The storm of the year might turn out to be the storm of the month.

Originally billed as the kind of weather event that hits once a season, a weekend storm that was supposed to leave up to 2 feet of snow over much of Maine did not reach those lofty expectations.

According to statewide snowfall accumulations posted Sunday night by the National Weather Service, the only places that came close to the forecasts were Newry and Presque Isle, both of which got 16 inches. Other totals included 14.8 inches in Caribou, 14 inches in Rockland and Farmington, 11 inches in Orono and 10.8 inches in Winslow.

The Portland International Jetport reported only 5.7 inches of snow, and several coastal towns and southern Maine communities didn’t make it to 10 inches. The snow totaled 8½ inches in North Windham and Wiscasset, 7 inches in Scarborough, 5 inches in South Portland, 6½ inches in Brunswick, 7 inches in Augusta, 8.4 inches in Bath, 7.8 inches in York and 5.2 inches in Saco.

Chris Kimble, a meteorologist with the weather service in Gray, said the snowstorm fizzled because a warm air mass – hovering 2,000 to 6,000 feet above the ground – moved into the region over the weekend. He said snow melts as it falls through the warm air mass at a high altitude, then turns to sleet or ice pellets as it moves through the colder air just above the ground.

Sleet was falling at 3 p.m. Sunday in Portland, where it was 10 degrees. It was also 10 degrees in Sanford, where there were snow flurries, and 4 degrees in Augusta, where sleet was falling.

During the day Sunday, it appeared that most Mainers had hunkered down for the storm. Many stores and businesses in Greater Portland were closed, and there were only a handful of people who had ventured out by midmorning searching for the few coffee shops open in Portland’s Old Port.

At noon in South Portland, only dog walkers and a few cross-country skiers and pedestrians were spotted around the Knightville and Willard Beach neighborhoods.

Seth Baker ventured out to buy a few things at the Shaw’s supermarket in the Mill Creek Shopping Plaza.

“I want hot chocolate. I want tea,” Baker said.

The South Portland House of Pizza at the plaza was also open, a sign outside optimistically advertising its football game day specials.

Owner Eric Bruneau said he had only closed a handful of times in 25 years, and plow operators and public road crews know that.

“We will have business today,” Bruneau said.

John Horne and Lauren Silverson drove from Falmouth to Cia’s coffee shop in Knightville to celebrate his 61st birthday.

“I called ahead to make sure they were open,” said Horne.

Farther north, Ken Jones of Burlington, Connecticut, braved the storm to pick up a rare 1975 Honda CB500T motorcycle in Fairfield. Jones stopped at the West Gardiner Service Plaza for coffee and to make sure the straps tying down the bike were secure.

“They only made it for two years,” Jones, a motorcycle collector, said of the bike.

He said the drive home was normally about five hours, but he didn’t know how long it would take in the snowy conditions.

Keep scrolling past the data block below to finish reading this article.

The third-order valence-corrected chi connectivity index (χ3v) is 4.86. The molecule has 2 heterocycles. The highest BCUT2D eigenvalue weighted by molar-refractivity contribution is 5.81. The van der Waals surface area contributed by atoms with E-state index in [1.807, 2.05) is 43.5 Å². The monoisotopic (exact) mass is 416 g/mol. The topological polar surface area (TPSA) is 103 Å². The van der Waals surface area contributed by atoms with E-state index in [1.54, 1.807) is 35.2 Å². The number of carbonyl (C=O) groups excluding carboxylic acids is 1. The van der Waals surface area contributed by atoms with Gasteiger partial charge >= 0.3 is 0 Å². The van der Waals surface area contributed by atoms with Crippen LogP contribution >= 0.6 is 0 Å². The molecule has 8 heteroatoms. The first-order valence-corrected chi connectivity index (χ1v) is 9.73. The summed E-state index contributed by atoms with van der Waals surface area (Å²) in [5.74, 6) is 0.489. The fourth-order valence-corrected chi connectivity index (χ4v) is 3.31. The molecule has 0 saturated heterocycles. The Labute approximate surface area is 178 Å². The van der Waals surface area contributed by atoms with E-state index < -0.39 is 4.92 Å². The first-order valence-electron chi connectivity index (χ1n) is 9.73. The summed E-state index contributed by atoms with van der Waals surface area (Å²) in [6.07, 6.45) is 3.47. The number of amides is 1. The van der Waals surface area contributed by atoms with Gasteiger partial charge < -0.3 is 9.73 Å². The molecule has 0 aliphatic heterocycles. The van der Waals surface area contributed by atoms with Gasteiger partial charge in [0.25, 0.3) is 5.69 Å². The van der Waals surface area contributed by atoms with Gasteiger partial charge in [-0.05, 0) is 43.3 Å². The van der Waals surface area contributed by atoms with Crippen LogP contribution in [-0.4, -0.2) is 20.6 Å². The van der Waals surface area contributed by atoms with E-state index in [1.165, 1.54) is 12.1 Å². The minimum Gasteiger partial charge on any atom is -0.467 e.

Minor coastal flooding was reported in the usual spots. About 6 inches of water and ice covered Portland Pier at high tide at 9:45 a.m. The pier was closed off by road crews, who erected barriers at J’s Oyster restaurant.

Saco officials were monitoring flood-prone Camp Ellis on Sunday morning. There was a bit of splash-over but no serious problems, said Fire Department Capt. Bill Madore.

He said officials closed the area to motor vehicles as a precaution but there was no serious flooding at high tide.

Many churches canceled services in advance of the storm.

Despite slick road conditions, there apparently were no major motor vehicle crashes statewide Sunday, and only a few minor accidents were reported in central Maine.

Traffic was extremely light Sunday afternoon on Interstate 295, as well as on the Maine Turnpike spur between Freeport and South Portland.

The Maine Turnpike Authority reduced the speed limit to 45 mph, and it remained that way as of 9:25 p.m. Sunday.

“We don’t have a whole lot of people out there; we have had no crashes so far. People are staying home,” said Shira Andersen, a turnpike spokeswoman who went on duty at 8 a.m.

At 2:54 p.m., Central Maine Power Co. reported only two outages among its 639,002 customers, both in the Oxford County town of Brownfield. Emera Maine reported seven outages as of 3:10 p.m., all in Southwest Harbor, among its 159,000 customers in northern and eastern Maine.

As the storm began to move east Sunday night, the outages followed with 13 reported in the Knox County town of Cushing. Emera Maine at 8 p.m. reported 113 outages, most of them in Southwest Harbor, Bernard and Tremont.

Kimble said there is no snow in the forecast for the early part of the week, just teeth-chattering temperatures. He said the high temperature Monday in Portland may only be 10 degrees, and that the wind chill will make it feel like it’s 15 degrees below zero.

Things are expected to warm up Tuesday, with highs reaching into the mid-20s in Portland.

Staff Writer Sam Shepherd of the Kennebec Journal contributed to this report.

Dennis Hoey can be contacted at 791-6365 or at:

[email protected]

Beth Quimby can be contacted at 791-6363 or at:

[email protected]